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The AB fund receives a four-star Morningstar rating and analyst ratings from Negative for the highest-cost share class to Bronze for the cheapest, with most share classes receiving a Neutral rating, including its clean share class, according to Wolfstetter.
Meanwhile, the Blackrock fund receives a three-star Morningstar rating and analyst ratings of Neutral for its cheaper share classes and Negative for the more expensive ones. Its clean share class is rated Neutral.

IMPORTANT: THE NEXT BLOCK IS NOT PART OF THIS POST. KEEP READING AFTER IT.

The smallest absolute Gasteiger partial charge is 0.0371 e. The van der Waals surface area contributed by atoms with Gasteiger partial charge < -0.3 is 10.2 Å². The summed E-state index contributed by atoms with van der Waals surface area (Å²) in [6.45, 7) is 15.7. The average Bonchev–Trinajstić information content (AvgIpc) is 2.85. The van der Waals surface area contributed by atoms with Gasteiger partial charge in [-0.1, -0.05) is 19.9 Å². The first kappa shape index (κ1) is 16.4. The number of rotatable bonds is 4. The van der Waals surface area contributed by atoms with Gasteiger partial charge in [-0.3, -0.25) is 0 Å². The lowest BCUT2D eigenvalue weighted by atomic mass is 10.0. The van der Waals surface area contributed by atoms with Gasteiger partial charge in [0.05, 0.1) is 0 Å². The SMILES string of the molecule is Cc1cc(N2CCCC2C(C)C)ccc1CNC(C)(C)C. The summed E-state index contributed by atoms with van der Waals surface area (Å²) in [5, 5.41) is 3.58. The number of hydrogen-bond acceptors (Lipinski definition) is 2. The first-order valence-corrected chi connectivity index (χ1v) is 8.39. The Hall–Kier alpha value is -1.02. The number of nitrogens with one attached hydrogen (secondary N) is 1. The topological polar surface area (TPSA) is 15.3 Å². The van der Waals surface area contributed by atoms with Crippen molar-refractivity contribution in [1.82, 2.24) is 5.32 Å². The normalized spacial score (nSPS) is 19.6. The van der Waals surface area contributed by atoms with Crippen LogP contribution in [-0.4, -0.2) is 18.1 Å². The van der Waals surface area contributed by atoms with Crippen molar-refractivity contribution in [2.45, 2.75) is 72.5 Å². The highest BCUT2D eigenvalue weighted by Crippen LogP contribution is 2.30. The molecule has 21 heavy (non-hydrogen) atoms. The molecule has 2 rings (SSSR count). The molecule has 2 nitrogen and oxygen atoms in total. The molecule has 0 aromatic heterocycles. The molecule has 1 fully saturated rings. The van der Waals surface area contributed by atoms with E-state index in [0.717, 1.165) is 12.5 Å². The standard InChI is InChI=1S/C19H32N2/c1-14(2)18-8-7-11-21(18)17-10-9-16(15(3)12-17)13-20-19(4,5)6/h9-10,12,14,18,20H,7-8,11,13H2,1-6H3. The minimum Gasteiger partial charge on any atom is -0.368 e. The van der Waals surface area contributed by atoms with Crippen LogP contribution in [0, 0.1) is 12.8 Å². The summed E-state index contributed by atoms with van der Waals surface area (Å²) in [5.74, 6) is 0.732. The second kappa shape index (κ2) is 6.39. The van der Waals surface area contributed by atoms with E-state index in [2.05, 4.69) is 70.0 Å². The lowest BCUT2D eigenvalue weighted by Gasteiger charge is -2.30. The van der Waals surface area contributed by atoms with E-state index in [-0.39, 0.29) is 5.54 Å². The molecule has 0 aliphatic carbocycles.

Based on their clean share classes, which both carry Neutral ratings, Wolfstetter does not recommend one fund over the other.
“We lack conviction into their ability to outperform their [indices] on a risk-adjusted basis over time,” she said.
“The AB strategy is untested in a sustained downturn or a generally less benign market for growth investing.
“Meanwhile, given its still-short lead manager tenure, evolving analyst team and process tweaks, the Blackrock fund also needs to prove it can deliver consistently improved results,” Wolfstetter added.
That said, there are stylistic differences between the funds, which would appeal to different investor needs.
The AB strategy is more suitable for investors looking for a growth-oriented strategy, while investors looking for less valuation risk would be better served with the Blackrock fund, Wolfstetter said.